Rodgers emphasized that he still loves Green Bay and will always consider it home: ““No malice, no bitterness towards the Packers. It’s been bittersweet, for sure, the last 10 days. [But] I’ve shifted my focus to entertaining what playing would look like.” That apparently leads to the New York Jets.

Rodgers and the Jets

Jets brass — including owner Woody Johnson, vice chairman and co-owner Christopher Johnson, general manager Joe Douglas, head coach Robert Saleh and offensive coordinator Nathaniel Hackett — took a private jet to California to meet with Rodgers  on March 7. The Packers allowed the visit to take place, Rodgers said. “The Packers granted, obviously, permission for the just to come out and visit me. We had a nice visit. They chose to leave their cars in the street which attracted the paparazzi attention, which got a few of them photographed, which I thought was pretty funny.”

Photos from the New York Post.


“But we had a nice conversation and I told them, ‘Listen, I’m not ready to make a decision about anything I want to get back to my workouts and see how it feels.’”

Rodgers said he needed time to see how he was feeling physically and to see whether he had the drive and passion to still play. The decision was made soon after, though. Rodgers said that he knew he still wanted to play the Tuesday after he left the retreat; by Friday, he knew where he wanted to play.

The Decision

“At this point as I sit here, I made it clear that my intention is to play and my intention is to play for the New York Jets.”


“I haven’t been holding anything up at this point. It’s been compensation that the Packers are trying to get for me and they’re kind of digging their heels in.”

Media Approach

Significantly, Rodgers chose to relay the news himself, with McAfee, instead of sitting down for a formal televised interview or releasing a statement to traditional sports media. He refused to engage with reporters who pursued him. Rodgers told McAfee that ESPN reporter Adam Schefter “somehow got my number and texted me” looking for details. Rodgers said he told Schefter: “Lose my number.”

Schefter confirmed the report during the broadcast:



The fact that Rodgers resisted him is unsurprising. Back in 2021, it was Schefter who released a dubiously sourced “report” about Rodgers’ dissatisfaction with the Packers. On April 29, 2021, NFL Insider Adam Schefter reported the bombshell development: “Reigning MVP Aaron Rodgers is so disgruntled with the Green Bay Packers that he has told some within the organization that he does not want to return to the team, league and team sources told ESPN on Thursday.”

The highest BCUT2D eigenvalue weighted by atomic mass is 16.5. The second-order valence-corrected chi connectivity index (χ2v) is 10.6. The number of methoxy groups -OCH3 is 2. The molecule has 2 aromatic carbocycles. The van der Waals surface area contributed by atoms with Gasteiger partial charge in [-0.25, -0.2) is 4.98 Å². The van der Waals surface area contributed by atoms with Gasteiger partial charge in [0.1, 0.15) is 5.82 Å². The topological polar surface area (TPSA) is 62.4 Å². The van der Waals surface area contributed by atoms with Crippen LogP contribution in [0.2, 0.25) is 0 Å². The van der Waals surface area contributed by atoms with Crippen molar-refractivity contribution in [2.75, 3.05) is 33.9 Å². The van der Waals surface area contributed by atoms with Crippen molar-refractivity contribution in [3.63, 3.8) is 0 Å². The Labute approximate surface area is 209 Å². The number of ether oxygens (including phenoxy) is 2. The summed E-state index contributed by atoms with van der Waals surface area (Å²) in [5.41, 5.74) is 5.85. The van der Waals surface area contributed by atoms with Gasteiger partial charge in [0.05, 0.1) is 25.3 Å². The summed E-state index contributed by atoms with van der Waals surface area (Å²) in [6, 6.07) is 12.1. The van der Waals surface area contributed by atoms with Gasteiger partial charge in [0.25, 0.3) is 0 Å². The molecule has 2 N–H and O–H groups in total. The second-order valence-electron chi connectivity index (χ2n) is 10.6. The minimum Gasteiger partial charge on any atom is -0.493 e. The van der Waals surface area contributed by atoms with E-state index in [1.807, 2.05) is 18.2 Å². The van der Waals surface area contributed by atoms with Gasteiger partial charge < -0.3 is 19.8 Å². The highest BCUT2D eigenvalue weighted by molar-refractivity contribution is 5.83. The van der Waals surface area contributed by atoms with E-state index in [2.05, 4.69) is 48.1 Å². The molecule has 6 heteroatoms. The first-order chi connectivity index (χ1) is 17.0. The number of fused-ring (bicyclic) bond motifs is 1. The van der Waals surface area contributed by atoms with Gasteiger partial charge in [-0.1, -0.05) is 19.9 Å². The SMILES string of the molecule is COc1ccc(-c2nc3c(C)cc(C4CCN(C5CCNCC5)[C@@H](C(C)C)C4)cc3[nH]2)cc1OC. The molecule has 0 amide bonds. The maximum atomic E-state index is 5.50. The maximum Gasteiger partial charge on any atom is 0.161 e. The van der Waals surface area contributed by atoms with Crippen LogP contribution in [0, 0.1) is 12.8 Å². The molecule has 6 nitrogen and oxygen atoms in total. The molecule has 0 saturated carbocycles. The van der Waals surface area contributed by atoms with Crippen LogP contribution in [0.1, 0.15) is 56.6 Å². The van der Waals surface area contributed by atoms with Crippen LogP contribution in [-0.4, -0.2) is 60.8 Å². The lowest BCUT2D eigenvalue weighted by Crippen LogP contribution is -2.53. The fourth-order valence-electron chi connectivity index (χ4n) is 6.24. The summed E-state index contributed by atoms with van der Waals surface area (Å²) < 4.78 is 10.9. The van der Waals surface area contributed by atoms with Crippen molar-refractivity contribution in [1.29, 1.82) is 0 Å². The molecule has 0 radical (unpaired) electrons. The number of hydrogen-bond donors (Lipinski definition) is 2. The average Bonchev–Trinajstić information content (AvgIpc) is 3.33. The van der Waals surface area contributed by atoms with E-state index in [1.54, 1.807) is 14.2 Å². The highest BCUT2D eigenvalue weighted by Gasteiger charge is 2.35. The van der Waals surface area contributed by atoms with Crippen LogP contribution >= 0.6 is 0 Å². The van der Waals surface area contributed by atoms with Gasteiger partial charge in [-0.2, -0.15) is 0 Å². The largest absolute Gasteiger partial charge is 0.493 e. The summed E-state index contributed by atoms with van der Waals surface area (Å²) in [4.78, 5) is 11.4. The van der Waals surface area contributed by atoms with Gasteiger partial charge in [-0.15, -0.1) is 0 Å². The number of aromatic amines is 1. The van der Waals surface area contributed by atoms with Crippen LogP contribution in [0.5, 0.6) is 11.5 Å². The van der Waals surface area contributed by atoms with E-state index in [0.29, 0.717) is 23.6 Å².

Schefter later admitted that he had been sitting on the story for weeks, only releasing it on the day of the NFL Draft. In an interview with host Dan Patrick, Schefter conceded that he had written and released the story without new info. Schefter cited an interview Rodgers had given after the Packers lost the AFC Championship Game to the Buccaneers. That interview gave the impression that Rodgers had “unhappiness” or “uncertainty” about his future, Schefter said. Schefter eventually admitted that he had released the story with no new information. But that revelation came only after some direct questioning by Patrick.

“So you chose to release the news on Draft Day?” Patrick asked.

“That is absolutely accurate, yes,” Schefter replied.

“So it wasn’t something that you got information about…?” Patrick asked.

“No,” Schefter answered. “And it was nothing that morning that came in.”

Patrick noted that, according to Schefter, his information “didn’t come from Rodgers, didn’t come from the Packers, I was wondering: OK, you’re not gonna tell me your source–“

“Dan!” Schefter insisted. “There’s not a source.

Interesting. Schefter wrote in his article that “league and team sources told ESPN on Thursday.” But there he was, admitting that “there’s not a source”. Does that mean sources didn’t tell ESPN anything that Thursday? Or that there was no “source” at all? Either way, that would be a lie.